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Motorists need to be aware of all road hazards, including racing cyclists such as these

Cyclists, professional or not, require care to pass

By Tanvir Nandra, IAM

HAZARDS. For business car drivers and van drivers it’s more than missing your next appointment.

The sort of hazards I mean are everywhere. The child walking along the pavement with their school friends on the right, and a cyclist on your left. The bends of a country lane, the road works blocking your side of the road and the junctions hidden behind buildings.

One of the ways to stay safe while driving is making sure you are aware of everything that is going on around you and on the road ahead.

Use your mirrors to help you keep a 360 view of the road users and obstructions. For example, ask yourself, is the biker behind going to filter around you? There’s also a traffic island ahead.

Understanding both the hazard ahead and those around you will ensure you drive with more consideration.

Easing back on the accelerator will give you more time to react because you’ll have more space and will have prepared for the child running out into the road to catch their ball.

As well as using your mirrors, observe the road further ahead of you and beyond the car in front. This will help you to spot hazards earlier and give you enough time to take action. Is that cyclist ahead steady on their bike? Give them some extra space. You can overtake at a later point and when it’s safe to do so.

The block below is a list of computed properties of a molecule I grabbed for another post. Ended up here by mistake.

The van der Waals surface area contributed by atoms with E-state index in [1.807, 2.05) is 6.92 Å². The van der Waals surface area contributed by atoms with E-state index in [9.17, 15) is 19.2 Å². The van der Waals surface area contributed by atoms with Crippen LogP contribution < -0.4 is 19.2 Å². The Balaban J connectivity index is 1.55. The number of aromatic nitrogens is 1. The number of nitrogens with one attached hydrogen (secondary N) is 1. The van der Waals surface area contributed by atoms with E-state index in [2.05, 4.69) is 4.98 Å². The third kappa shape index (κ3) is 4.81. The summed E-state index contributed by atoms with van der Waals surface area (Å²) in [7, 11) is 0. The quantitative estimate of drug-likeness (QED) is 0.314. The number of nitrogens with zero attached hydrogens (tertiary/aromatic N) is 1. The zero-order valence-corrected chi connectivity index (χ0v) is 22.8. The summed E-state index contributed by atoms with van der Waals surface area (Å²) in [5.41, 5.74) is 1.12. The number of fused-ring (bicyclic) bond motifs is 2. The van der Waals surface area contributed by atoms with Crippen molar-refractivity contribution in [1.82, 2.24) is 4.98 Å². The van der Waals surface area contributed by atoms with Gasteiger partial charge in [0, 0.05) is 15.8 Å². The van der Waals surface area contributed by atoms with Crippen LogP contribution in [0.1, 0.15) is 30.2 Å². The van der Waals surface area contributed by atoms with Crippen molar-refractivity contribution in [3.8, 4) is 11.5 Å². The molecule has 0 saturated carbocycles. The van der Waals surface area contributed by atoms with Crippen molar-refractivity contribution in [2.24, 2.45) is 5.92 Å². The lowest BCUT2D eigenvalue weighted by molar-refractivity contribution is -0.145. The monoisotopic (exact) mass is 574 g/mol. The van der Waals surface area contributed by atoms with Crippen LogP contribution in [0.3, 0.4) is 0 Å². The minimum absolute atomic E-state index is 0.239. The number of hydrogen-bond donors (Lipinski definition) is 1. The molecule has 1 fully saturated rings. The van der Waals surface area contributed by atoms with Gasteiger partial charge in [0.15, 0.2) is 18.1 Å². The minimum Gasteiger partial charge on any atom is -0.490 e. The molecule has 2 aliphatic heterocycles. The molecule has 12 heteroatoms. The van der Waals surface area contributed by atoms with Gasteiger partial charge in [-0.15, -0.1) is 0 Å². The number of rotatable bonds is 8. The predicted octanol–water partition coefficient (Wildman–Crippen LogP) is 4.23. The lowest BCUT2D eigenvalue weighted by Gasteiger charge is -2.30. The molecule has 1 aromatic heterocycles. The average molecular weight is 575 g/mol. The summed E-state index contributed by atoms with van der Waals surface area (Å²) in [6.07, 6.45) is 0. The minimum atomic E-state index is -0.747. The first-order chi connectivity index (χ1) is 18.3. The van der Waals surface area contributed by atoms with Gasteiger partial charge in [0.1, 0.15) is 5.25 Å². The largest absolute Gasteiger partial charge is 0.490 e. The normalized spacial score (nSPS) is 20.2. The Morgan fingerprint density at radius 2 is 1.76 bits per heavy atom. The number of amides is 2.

Don’t forget to observe road signs; they are there to warn you. While driving, try and look further ahead in the road for junction warning signs that give you early notice that someone may pull out. This way you’ll be prepared to take action at a much earlier stage.

When you’re looking ahead, remember that hazards are not just on the road. Keep an eye on the pavement too.

Pedestrians can also be a hazard which you need to prepare to deal with. The child who walks along the pavement might run out into the road or the elderly couple who could step out to cross the road. Remember, it’s hard to judge speed at night and this may affect the decisions a pedestrian may make. You can train yourself to anticipate these hazards and stop within the distance you can see to be clear.

Hazards can include bends and junctions, so expect that there may be a car or even a cyclist around the bend. This way you’ll have enough time to slow down and respond safely.

To keep business drivers safe this winter, the IAM has a new website, drivingadvice.org.uk, with traffic updates, weather forecasts and tips on how to drive safely in winter.

Tips cover rain, snow, ice, fog and wind – everything you can expect in a typically unpredictable British winter. Check it out before you travel.

Previous articles by Tanvir Nandra
Read Keeping your eyes fixed on the road!



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